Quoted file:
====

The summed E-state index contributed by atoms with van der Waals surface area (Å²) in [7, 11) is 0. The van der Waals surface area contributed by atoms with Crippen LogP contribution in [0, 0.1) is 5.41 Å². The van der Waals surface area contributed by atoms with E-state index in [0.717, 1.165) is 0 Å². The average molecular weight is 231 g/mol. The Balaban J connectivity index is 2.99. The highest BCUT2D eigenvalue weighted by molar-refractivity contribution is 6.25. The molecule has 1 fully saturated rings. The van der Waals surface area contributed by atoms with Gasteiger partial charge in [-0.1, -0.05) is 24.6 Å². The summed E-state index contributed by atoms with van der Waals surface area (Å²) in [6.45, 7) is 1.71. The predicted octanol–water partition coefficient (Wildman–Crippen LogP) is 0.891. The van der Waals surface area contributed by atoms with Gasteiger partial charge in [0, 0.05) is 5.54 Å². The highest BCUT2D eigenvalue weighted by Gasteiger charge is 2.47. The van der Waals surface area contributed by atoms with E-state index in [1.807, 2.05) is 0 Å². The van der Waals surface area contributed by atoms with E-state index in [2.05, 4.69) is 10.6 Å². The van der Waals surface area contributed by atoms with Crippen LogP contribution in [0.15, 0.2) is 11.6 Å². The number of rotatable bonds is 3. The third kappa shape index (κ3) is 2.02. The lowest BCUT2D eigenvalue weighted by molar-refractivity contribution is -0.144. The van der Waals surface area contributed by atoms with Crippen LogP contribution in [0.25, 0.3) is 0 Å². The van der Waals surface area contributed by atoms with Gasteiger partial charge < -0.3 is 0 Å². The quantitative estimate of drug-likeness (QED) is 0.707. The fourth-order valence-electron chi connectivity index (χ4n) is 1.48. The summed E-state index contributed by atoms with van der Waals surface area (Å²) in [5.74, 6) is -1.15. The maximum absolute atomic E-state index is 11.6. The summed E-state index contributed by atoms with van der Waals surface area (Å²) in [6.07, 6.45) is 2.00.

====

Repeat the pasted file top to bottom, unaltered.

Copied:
The summed E-state index contributed by atoms with van der Waals surface area (Å²) in [7, 11) is 0. The van der Waals surface area contributed by atoms with Crippen LogP contribution in [0, 0.1) is 5.41 Å². The van der Waals surface area contributed by atoms with E-state index in [0.717, 1.165) is 0 Å². The average molecular weight is 231 g/mol. The Balaban J connectivity index is 2.99. The highest BCUT2D eigenvalue weighted by molar-refractivity contribution is 6.25. The molecule has 1 fully saturated rings. The van der Waals surface area contributed by atoms with Gasteiger partial charge in [-0.1, -0.05) is 24.6 Å². The summed E-state index contributed by atoms with van der Waals surface area (Å²) in [6.45, 7) is 1.71. The predicted octanol–water partition coefficient (Wildman–Crippen LogP) is 0.891. The van der Waals surface area contributed by atoms with Gasteiger partial charge in [0, 0.05) is 5.54 Å². The highest BCUT2D eigenvalue weighted by Gasteiger charge is 2.47. The van der Waals surface area contributed by atoms with E-state index in [1.807, 2.05) is 0 Å². The van der Waals surface area contributed by atoms with E-state index in [2.05, 4.69) is 10.6 Å². The van der Waals surface area contributed by atoms with Crippen LogP contribution in [0.15, 0.2) is 11.6 Å². The number of rotatable bonds is 3. The third kappa shape index (κ3) is 2.02. The lowest BCUT2D eigenvalue weighted by molar-refractivity contribution is -0.144. The van der Waals surface area contributed by atoms with Crippen LogP contribution in [0.25, 0.3) is 0 Å². The van der Waals surface area contributed by atoms with Gasteiger partial charge < -0.3 is 0 Å². The quantitative estimate of drug-likeness (QED) is 0.707. The fourth-order valence-electron chi connectivity index (χ4n) is 1.48. The summed E-state index contributed by atoms with van der Waals surface area (Å²) in [5.74, 6) is -1.15. The maximum absolute atomic E-state index is 11.6. The summed E-state index contributed by atoms with van der Waals surface area (Å²) in [6.07, 6.45) is 2.00.